Steps to Lower Your Risk of Eye Disease

Steps to Lower Your Risk of Eye Disease

By age 65, one in three Americans will have a vision-impairing eye disease. Many sight-robbing conditions can be effectively treated if detected early enough, in many cases limiting or eliminating the damage to eyesight. During the month of May, Carolina Ophthalmology, PA joins the American Academy of Ophthalmology in sharing valuable information about how to take care of your vision.

Common Eye Diseases

Four eye diseases — age-related macular degeneration (AMD), diabetic retinopathyglaucoma and cataracts — account for most cases of adult blindness and low vision among people in developed countries. Because these eye diseases cause no pain and often have no early symptoms, they do not automatically prompt people to seek medical care. But a thorough checkup by an ophthalmologist — a physician who specializes in medical and surgical eye care — can detect them in their earliest stages. Early treatment is vital because it can slow or halt disease progression or, in the case of cataracts, restore normal vision.

A thorough eye exam can also detect other health conditions, such as stroke, cardiovascular disease, diabetes, high blood pressure, autoimmune diseases, sexually transmitted diseases and some cancers. It’s not uncommon for a trip to the ophthalmologist to actually save a life.

The physicians of Carolina Ophthalmology, PA urges you to follow these simple steps to take control of your eye health today: Get a comprehensive medical eye exam at age 40. Early signs of disease or changes in vision may begin at this age. An exam by an ophthalmologist is an opportunity to carefully examine the eye for diseases and conditions that may have no symptoms in the early stages.

Steps Take Take Control Of Your Eye Health

  1. Know your family history. Certain eye diseases can be inherited. If you have a close relative with macular degeneration, you have a 50 percent chance of developing this condition. A family history of glaucoma increases your glaucoma risk by four to nine times. Talk to family members about their eye conditions. It can help you and your ophthalmologist evaluate your risk.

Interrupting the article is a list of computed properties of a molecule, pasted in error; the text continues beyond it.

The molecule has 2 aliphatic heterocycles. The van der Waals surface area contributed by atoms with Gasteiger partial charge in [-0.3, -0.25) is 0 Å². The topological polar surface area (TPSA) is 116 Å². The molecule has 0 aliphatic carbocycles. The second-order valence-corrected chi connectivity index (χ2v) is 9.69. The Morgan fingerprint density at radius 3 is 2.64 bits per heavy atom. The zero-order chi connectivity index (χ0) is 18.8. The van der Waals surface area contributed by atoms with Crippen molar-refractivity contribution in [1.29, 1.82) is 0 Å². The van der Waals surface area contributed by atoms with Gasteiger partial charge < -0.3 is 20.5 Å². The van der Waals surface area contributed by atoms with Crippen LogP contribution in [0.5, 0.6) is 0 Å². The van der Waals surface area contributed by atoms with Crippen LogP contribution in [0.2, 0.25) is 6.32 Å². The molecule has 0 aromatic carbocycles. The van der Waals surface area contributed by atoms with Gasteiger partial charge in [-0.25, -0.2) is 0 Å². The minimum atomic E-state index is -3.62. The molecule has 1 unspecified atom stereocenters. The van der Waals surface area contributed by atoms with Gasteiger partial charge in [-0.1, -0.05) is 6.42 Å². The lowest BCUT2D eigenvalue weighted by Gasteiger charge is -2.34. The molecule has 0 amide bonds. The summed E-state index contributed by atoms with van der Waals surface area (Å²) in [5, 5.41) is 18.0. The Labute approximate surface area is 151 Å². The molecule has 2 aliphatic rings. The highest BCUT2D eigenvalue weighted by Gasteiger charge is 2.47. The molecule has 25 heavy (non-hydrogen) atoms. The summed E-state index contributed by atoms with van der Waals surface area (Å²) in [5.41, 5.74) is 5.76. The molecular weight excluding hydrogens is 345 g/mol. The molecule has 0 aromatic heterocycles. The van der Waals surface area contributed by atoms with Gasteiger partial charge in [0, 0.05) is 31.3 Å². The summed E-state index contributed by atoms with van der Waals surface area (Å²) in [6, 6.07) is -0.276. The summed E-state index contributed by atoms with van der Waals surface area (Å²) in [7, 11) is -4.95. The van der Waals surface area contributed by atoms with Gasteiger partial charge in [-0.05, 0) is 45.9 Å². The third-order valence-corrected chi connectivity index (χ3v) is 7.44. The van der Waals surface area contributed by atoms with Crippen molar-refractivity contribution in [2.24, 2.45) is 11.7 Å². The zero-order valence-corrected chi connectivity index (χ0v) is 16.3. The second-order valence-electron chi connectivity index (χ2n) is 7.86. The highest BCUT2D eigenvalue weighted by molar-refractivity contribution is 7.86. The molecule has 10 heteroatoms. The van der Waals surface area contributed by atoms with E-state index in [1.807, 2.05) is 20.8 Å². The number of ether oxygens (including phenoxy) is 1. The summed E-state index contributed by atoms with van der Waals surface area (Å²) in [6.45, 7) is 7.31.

2. Eat healthy foods. A diet low in fat and rich in fruits, vegetables, and whole grains, benefits the entire body, including the eyes. Eye-healthy food choices include citrus fruits, vegetable oils, nuts, whole grains, dark green leafy vegetables and cold water fish.
  3. Stop smoking. Smoking increases the risk for eye diseases such as cataract and age-related macular degeneration. Smoking also raises the risk for cardiovascular diseases which can indirectly influence your eye health. Tobacco smoke, including second-hand smoke, also worsens dry eye.
  4. Wear sunglasses. Exposure to ultraviolet UV light raises the risk of eye diseases, including cataract, fleshy growths on the eye and cancer. Always wear a hat and sunglasses with 100 percent UV protection while outdoors.

“Vision is one of our most vital assets, and it is imperative we do whatever we can to protect it,” said Pooja Sethi, MD, general ophthalmologist with Carolina Ophthalmology. The good news is many eye conditions, if caught early, are treatable and the prognosis can be very good. Interestingly, many potentially harmful eye diseases can often be picked up in their early stages before patients notice any visual complaints; further emphasizing the importance of regular eye screenings with trained ophthalmologists.”

For more information about eye health and how to protect your eyes, visit the patient education section on Carolina Ophthalmology’s website or the Academy’s EyeSmart website.

About Carolina Ophthalmology, PA

Carolina Ophthalmology was founded in 1980. Since that time it has grown to become one of the foremost ophthalmic centers in the country. Their offices are located in Hendersonville, Asheville, Skyland and Columbus, and satellite locations in Franklin and Spruce Pine, NC. Collectively, their doctors have over one hundred (100) years of experience serving the people of Western North Carolina. To schedule an appointment with one of their qualified surgeons or for more information, please call 800-624-6575 or visit their website at

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